Health & Wellness

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Prevent Heart Disease with your nutrition

Use these practical heart-health nutrition tips to improve your diet, and prevent heart disease.

Control your portion size
  • Use a small plate or bowl to help control your portions, or try the portion control containers to help you fill your plate (contact me to order a set of these).
  • Focus on low-calorie, nutrient-rich foods, eating more vegetables.
Eat more vegetables and fruits
  • Vegetables and fruits are good sources of vitamins and minerals and low in calories and rich in dietary fiber.
  • Try adding one serving of vegetables to your daily eating, and go for fresh vegetables or fruits as your snack instead of higher-calorie packaged snacks.
Eat healthy carbs
  • Stay away from processed grains, like pastries, pastas, and desserts.
  • Whole grains are good sources of fiber and other nutrients that play a role in regulating blood pressure and heart health.
  • Eat fiber-filled carbs, like beans, to lower cholesterol and help your body better digest your food
Limit unhealthy fats
  • Limiting how much saturated and trans fats you eat is an important step to reduce your blood cholesterol and lower your risk of coronary artery disease. A high blood cholesterol level can lead to a buildup of plaques in your arteries, called atherosclerosis, which can increase your risk of heart attack and stroke.
  • Eat healthy fats instead - avocado, olives, seeds, nuts, flaxseed
  • Read food labels: Stay away from trans fats. look for "partially hydrogenated" in the ingredients (even in reduced fat items)
  • Eat lean meats (less than 10% fat)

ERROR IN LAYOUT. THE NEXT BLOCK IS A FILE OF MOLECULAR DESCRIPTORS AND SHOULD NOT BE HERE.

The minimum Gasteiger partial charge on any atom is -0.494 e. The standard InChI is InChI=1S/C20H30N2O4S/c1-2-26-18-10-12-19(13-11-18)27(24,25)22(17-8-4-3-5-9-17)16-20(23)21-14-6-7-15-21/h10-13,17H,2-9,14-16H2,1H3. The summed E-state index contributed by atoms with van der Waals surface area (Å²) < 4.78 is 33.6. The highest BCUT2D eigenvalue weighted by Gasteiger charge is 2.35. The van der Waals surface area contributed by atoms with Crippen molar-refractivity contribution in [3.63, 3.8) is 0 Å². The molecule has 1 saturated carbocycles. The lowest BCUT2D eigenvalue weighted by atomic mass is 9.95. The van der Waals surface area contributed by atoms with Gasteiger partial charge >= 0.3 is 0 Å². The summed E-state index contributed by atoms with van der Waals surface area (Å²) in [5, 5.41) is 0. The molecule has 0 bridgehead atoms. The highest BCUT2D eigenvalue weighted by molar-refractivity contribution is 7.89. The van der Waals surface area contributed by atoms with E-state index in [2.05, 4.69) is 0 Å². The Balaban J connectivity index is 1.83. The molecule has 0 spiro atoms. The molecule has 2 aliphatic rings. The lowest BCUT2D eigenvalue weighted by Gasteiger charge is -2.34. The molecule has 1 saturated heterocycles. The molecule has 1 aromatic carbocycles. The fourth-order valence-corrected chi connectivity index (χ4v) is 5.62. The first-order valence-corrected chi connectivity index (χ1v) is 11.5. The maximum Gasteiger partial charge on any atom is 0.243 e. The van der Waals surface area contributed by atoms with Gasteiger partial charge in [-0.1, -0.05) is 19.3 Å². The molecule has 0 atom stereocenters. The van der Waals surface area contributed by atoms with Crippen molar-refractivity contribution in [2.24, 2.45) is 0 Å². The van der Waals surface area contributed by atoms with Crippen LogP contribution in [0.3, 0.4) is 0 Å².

Eat low-fat protein
  • Choose Lean meat, poultry and fish, low-fat dairy products, and eggs
  • Grill instead of fry - and forget about the breading or gravy
  • Fish is another good alternative to high-fat meats. Salmon, mackerel and herring are rich in omega-3 fatty acids, which can lower blood fats called triglycerides.
  • Trade your meat protein for plant-based sources. Legumes — beans, peas and lentils — also are good sources of protein and contain less fat and no cholesterol, plus have heart-healthy fiber.
Reduce your sodium intake
  • Eating a lot of sodium can contribute to high blood pressure, a risk factor for cardiovascular disease. Reducing sodium is an important part of a heart-healthy diet.
  • Read labels - much of the salt you eat comes from canned or processed foods. Eating fresh and making your own is the best option. When you cannot, look for ones with lower sodium.
  • Make your own spice blends - most of the store-bought ones primary ingredient is SALT because it is cheaper than the herbs.
Meal Planning
  • Create menus focusing on well-balanced meals that include vegetables, lean protein, and healthy carbs.
90/10 Rule
  • If you are craving a dessert, have a small piece. Don't let it derail your whole week and become a junk-food bender. Often times, one or two bites could be enough to satisfy the craving.